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Mass Crimes under Stalin (1930-1953)

Last modified: 21 December 2009
Nicolas Werth

March 2008

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Nicolas Werth, Mass Crimes under Stalin (1930-1953), Online Encyclopedia of Mass Violence, [online], published on 14 March 2008, accessed 23 April 2014, URL : http://www.massviolence.org/Mass-crimes-under-Stalin-1930-1953, ISSN 1961-9898

 Deportation of the Ukrainian and Kuban farming communities as part of the autumn 1932 "collection campaign"****

In the autumn of 1932, during the particularly frantic "procurement campaign" which was launched in the great grain producing regions (Ukraine, Kuban, Lower and Middle Volga) in order to achieve the exportation program in this last year of the 1st Five Year Plan, not merely kulak families but entire peasant communities, accused of "sabotaging the procurement campaign," were deported. Thus, in November-December 1932, three Cossack stanitsy (large boroughs) of Kuban (Medvedovskaya, Umanskaya, Poltavskaya) were entirely emptied of their population, which was deported to Siberia, the Ural and Kazakhstan (45,600 deported). Shortly thereafter, demobilized soldiers of the Red Army settled in these stanitsy with their families. This collective deportation (the only precedent of which had been the deportation of Terek Cossacks at the end of 1920 was) signaled a major shift between the 1930-1931 Dekulakization and ethnic deportations of entire communities as of 1935 (Martin, 1998: 300; Shapoval & Vassiliev, 2001: 119-120).

 The 1931-1933 famines***

Since Robert Conquest’s 1986 pathbreaking book, The Harvest of Sorrow, a number of Western but also Russian, Ukrainian and Kazakh studies based on newly available archives have explained the mechanisms leading to the terrible famines of 1931-1933. In spite of diverging opinions regarding the sequence of events or the importance of various factors, historians agree that these famines were not the result of poor weather conditions but directly caused by regime policies in place since 1930. Forced collectivization carried out against the will of the vast majority of farming communities led to a catastrophic drop in livestock and a strong decline in agricultural production. The State strongly increased its levy on harvests and livestock products once market mechanisms (still more or less functional under the NEP) had been broken down. The country’s speedy industrialization was indeed supposed to be financed by massive agricultural exports requiring such predatory levies on harvests that the entire productive cycle was disrupted. The situation was exacerbated in Kazakhstan with forced sedentarization of nomad and semi-nomad stockbreeders took place, and in the Ukraine with the Stalin’s “national interpretation” (T.Martin) developed in the summer of 1932 regarding the specific status of this federate state.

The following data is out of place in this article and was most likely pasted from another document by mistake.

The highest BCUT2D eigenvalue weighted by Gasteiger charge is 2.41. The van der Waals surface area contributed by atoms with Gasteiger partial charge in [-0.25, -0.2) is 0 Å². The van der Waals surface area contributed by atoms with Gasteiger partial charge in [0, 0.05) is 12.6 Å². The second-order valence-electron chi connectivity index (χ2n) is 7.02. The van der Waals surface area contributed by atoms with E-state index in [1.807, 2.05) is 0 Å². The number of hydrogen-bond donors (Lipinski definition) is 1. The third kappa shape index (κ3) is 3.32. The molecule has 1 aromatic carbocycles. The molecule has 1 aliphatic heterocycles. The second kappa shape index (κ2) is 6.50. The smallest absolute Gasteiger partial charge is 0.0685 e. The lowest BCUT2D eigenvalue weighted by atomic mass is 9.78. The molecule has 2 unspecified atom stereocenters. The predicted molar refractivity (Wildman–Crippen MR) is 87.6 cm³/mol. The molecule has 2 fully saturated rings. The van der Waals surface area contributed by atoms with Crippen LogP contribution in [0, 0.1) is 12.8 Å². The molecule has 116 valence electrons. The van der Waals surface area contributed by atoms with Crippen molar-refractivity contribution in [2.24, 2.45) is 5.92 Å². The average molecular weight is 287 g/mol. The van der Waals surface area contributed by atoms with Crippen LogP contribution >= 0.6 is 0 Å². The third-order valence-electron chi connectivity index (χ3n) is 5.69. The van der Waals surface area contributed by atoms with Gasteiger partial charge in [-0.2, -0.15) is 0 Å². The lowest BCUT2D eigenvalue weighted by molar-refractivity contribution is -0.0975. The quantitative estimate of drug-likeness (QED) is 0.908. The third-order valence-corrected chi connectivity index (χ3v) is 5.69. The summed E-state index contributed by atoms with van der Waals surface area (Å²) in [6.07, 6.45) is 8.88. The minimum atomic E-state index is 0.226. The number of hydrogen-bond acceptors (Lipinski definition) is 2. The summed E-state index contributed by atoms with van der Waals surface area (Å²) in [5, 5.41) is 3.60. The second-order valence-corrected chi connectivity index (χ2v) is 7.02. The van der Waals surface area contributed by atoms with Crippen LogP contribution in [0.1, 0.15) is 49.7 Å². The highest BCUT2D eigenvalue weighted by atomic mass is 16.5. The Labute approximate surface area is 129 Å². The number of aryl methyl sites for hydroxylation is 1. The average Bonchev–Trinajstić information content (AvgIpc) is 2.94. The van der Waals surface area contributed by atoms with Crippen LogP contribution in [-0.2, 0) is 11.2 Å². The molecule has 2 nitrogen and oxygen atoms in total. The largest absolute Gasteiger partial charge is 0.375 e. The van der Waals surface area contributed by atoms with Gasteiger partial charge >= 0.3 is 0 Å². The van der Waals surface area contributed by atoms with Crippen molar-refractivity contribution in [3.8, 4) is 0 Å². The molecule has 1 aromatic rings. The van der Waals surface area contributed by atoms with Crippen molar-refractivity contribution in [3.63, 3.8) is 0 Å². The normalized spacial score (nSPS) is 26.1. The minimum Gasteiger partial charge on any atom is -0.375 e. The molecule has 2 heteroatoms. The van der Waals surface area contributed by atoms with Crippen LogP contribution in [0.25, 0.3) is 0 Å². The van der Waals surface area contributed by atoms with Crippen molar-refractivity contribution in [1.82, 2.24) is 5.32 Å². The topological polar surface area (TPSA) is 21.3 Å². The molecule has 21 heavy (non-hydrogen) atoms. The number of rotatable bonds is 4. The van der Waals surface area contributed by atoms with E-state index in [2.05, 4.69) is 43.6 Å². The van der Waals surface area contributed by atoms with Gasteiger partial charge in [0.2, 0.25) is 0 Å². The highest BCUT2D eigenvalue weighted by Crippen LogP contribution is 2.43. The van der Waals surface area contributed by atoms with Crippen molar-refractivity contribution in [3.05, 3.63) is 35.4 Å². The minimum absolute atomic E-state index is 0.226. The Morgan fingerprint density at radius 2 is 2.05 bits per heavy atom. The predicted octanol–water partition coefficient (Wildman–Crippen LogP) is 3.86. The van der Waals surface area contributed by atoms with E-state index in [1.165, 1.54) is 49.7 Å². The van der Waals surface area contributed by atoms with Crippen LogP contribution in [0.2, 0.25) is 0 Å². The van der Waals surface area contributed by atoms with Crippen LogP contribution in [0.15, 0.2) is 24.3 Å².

It is thus in Kazakhstan and in the ethnic Ukrainian regions (Ukraine and Kuban) that famine was most widespread. Regional specificities however remained.

Beginning 1931-beginning 1933: Famine in Kazakhstan.
As elsewhere in the USSR, forced collectivization and "Dekulakization" since 1930 had brought about great upheaval in Kazakhstan where moreover a vast plan of sedentarization was underway. In this cattle rearing and transhumance region, the creation of kolkhozes and sovkhozes was indeed supposed to force nomad and semi-nomad stockbreeders to settle. Measures were taken to guide Kazakh economy from a "natural economy" to a "socialist economy." The development of a cereal-based agriculture was intended to break down clannish structures that, according to the communists in charge, maintained "Kazakh masses" in a state of oppression. Achieving a record of forced collectivization and forced sedentarization as well as tripling mandatory meat deliveries led to a strong decrease in livestock. At the end of the 1920’s, the largest livestock count in the entire USSR was in Kazakhstan. An 85% reduction over three years (1929-1931) resulted in great impoverishment of the Kazakh population.

As of the summer of 1930, Kazakh authorities received confidential reports from the OGPU concerning the rise of "food shortages." At the beginning of 1931, Stalin was informed by Soviet consular authorities in China of mass migrations of Kazakhs to Xinjiang. In 1931, Kazakh nomads, dispossessed of their herds, accelerated the exodus in particular towards Western Siberia. Until the summer of 1932, the leaders of the Kazakh Communist Party failed to admit the reasons of mass exodus and refused to mention "food shortages." The first aid released by Moscow in July 1932 was absurd, barely 50,000 tons of cereal, some ten kilos per person. Four months later, Stalin accused the Kazakh Communists of "engaging in kulak sabotage of the agricultural produce delivery plan" (Telegram from Stalin to the leadership of the Kazakh Communist Party, November 21, 1932, in Danilov, Manning & Viola, eds, 2003: vol III, 548-549).

It has been established that the population of Kazakhstan decreased by 1.7 to 2 million people between 1931 and 1933. Approximately 600,000 had fled areas, which were devastated by famine; the others - between 1.1 and 1.4 million died of hunger or epidemics. At the end of 1920, the population of Kazakhstan was estimated at 6,5 million people, of which 3,8 million were Kazakh, the great majority nomadic or semi-nomadic stockbreeders. It was precisely these Kazakh stockbreeders who were most severely struck by famine that caused the death of approximately one third of the indigenous population - a proportion without equivalent in any region of the USSR (Tatimov, Kozybaev & Abylhozin, eds, 1991; Ohayon, 2006).